Investigating activity patterns to optimise children’s health
A better understanding of the combined effect of children's movement behaviours throughout the day will lead to the development of new and effective ways to optimise their health.
The time children spend moving and sitting has a critical impact on their physical and psychosocial health.
Dr Simone Verswijveren is exploring the combined effect of children’s movement behaviours – physical activity and sedentary behaviour – and their role in children’s health.
For her Alfred Deakin Postdoctoral Research fellowship, she will use advanced techniques to capture complex movement behaviours, ranging from low sedentary behaviour to vigorous physical activity in Australian primary school-aged children.
Dr Verswijveren said interventions designed to encourage children’s movement tended to focus either on increasing physical activity or reducing sedentary behaviour, but that these should not be considered in isolation.
“We think interventions that focus only on the total time spent in these individual behaviours, without considering their accumulation and combined effects, are ineffective for changing these activities and consequently health outcomes,” she said.
“Because physical activity and sedentary behaviours happen alongside each other in children’s days, it makes sense to consider them together.
“Children’s movement behaviours can be accumulated in many ways, for example spread out sporadically across the day or in sustained blocks – so it is important to investigate which of these patterns are optimal for children’s health.”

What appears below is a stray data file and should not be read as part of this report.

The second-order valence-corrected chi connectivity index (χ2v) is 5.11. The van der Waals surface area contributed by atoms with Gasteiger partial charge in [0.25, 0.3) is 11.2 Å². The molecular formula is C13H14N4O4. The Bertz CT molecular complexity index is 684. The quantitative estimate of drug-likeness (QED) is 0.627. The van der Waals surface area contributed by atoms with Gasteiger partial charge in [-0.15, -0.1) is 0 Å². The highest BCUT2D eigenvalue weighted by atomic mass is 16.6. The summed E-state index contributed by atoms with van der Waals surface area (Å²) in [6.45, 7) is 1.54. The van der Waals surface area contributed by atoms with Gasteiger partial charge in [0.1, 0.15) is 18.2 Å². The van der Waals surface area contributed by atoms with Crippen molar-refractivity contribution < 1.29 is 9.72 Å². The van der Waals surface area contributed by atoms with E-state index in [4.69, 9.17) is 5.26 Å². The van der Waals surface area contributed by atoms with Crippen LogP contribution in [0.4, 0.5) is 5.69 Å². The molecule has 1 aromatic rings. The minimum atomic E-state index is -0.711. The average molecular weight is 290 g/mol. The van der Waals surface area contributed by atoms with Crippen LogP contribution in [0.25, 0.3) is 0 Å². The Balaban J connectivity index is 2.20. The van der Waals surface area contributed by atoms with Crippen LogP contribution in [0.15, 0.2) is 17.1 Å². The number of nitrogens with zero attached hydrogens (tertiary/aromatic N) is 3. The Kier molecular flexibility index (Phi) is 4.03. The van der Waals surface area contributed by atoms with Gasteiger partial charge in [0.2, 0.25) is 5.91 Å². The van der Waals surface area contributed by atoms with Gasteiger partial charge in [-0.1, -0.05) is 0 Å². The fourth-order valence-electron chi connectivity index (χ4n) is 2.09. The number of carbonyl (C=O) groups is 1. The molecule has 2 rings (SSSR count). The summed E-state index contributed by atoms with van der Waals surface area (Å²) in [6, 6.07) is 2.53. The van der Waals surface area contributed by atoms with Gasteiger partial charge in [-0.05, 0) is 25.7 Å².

Dr Verswijveren aims to develop an understanding of the combined impacts of movement behaviours, and then determine how they are best accumulated throughout the day to optimise children’s health.
To do this, she will investigate the effects of the TransformUs trial, a school-based intervention developed by IPAN researchers, on children’s combined movement behaviours. The TransformUs intervention is currently running in Victorian primary schools and focuses on both reducing and breaking up sitting (such as standing lessons) as well as increasing physical activity (such as active breaks). It therefore provides a unique opportunity to investigate multiple behaviours across the movement spectrum.
“I’m hoping to identify whether specific groups of children have distinct activity pattern profiles and if they respond to interventions differently, which could have implications for their health,” Dr Verswijveren said.
“This is key to informing the development of effective interventions and policies that promote optimal movement and health in children.”